There’s nothing wrong with upgrading your car. It’s a great way to show your individuality, to make you stand out from that crowd. And that’s great. What’s not great, however, is fitting a vast array of tacky, horrid upgrades to your car. As such, we’ve picked out five budget upgrades that are actually worthwhile. Wallets at the ready? Then we’ll begin...
01 A better stereo and speakers
Ours cars are also our sanctuary, but we seem to forget that sometimes. Do you have a knackered TV with crackly speakers in your lounge? Of course you don’t. So why should your car have a crap entertainment system? Gone are the days of car audio being expensive.
For £100 you can get a new head unit that will connect your phone, and new speakers (though admittedly only front speakers for £100). All you have to do is fit them, which is the work of an hour or two. And in return, you can listen to prefab Sport to your heart’s content.
02 Decent tyres
People overlook tyres, and that is just downright daft. Tyres are the bits of rubber that connect your car to the road, so they’re pretty damn important. As such, don’t drive around with worn or mismatched tyres.
ALL new tyres have to meet certain safety standards, so don’t think you need brand name to make a difference. A set matched, balanced budget tyres is better than old, mismatched brand namers, trust us.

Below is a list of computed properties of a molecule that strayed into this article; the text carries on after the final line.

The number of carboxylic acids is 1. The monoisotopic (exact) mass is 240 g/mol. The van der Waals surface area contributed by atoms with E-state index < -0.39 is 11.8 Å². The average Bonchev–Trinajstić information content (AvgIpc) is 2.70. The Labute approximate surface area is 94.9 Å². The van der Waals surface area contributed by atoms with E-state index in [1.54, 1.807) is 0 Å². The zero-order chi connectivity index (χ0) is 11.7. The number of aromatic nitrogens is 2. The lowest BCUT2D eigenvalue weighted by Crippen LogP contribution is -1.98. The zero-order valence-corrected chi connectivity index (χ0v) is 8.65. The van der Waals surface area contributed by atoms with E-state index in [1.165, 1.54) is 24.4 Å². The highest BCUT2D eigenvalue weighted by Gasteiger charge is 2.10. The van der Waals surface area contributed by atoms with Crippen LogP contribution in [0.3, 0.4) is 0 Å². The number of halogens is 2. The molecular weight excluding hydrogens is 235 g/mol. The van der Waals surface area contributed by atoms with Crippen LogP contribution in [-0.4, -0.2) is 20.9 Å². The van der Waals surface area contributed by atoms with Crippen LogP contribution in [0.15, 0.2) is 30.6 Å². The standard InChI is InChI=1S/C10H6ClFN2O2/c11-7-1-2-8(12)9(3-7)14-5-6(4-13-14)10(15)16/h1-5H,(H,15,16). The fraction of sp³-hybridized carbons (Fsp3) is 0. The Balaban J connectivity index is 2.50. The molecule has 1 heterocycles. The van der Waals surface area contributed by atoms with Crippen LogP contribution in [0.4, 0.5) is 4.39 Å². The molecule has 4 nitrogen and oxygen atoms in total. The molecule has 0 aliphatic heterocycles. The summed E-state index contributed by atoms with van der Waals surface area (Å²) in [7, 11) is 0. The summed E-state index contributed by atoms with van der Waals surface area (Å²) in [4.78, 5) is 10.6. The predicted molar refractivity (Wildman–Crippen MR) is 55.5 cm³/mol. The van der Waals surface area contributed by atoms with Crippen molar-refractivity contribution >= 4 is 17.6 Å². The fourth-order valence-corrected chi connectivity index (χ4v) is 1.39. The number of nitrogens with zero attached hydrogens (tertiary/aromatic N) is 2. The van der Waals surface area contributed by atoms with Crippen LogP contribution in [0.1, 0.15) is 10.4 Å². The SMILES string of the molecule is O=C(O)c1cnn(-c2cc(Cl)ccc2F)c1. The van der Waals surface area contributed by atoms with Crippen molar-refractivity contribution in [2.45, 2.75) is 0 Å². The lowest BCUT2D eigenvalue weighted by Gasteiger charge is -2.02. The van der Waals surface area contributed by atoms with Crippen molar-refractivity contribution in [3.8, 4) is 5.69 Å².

Unless you’re weird, slamming your car into a tree, or a wall, is not a fun thing. Brakes are important. Good job then that for not a lot of money, you can up your stopping power considerably. There is no shortage of companies that will sell you better disks (drilled and/or grooved) and better pads with stickier compounds.
And the best thing is you don’t need to be master mechanic to fit them. They fit in the same way as standard stuff, so you don’t need to modify anything, you don’t need to change callipers, nor do you need to mess around bleeding brake systems. It’s just a few nuts and bolts. A small price to pay for added safety.
04 Induction kit
The factory air filter on your car is a pretty restrictive thing, so binning it off in favour of something a bit more free-flowing is never a bad thing. Unless you drive a car from 1909, you’ll be able to buy an induction kit.
It will see to it that your car’s engine gets more cold air sucked into it, and as such, you’ll get a few more ponies to play with, too. Plus, we’ve yet to encounter an induction kit that doesn’t sound awesome. Plus, even the most technically timid motorist can fit one in about ten minutes. And all for about £150. Bargain!
05 Lowered springs
Lowering your car isn’t just for the kids in McDonalds car park on a Friday night. It has real-world benefits. Firstly, if you’re driving an older car, it won’t hurt to change the springs. They wear out over time and get softer.
So if you are going to change them, why not go for something a bit sportier? You’ll lower the car by 30-40mm, which will bring the centre of gravity down and help the handling a bit.
Plus, the car will be a bit firmer, so it’ll corner better and respond to steering inputs faster. Basically, some lowered sports springs will transform your car, but all without ruining it. And for most cars you can get a set, with warranty, for about £120.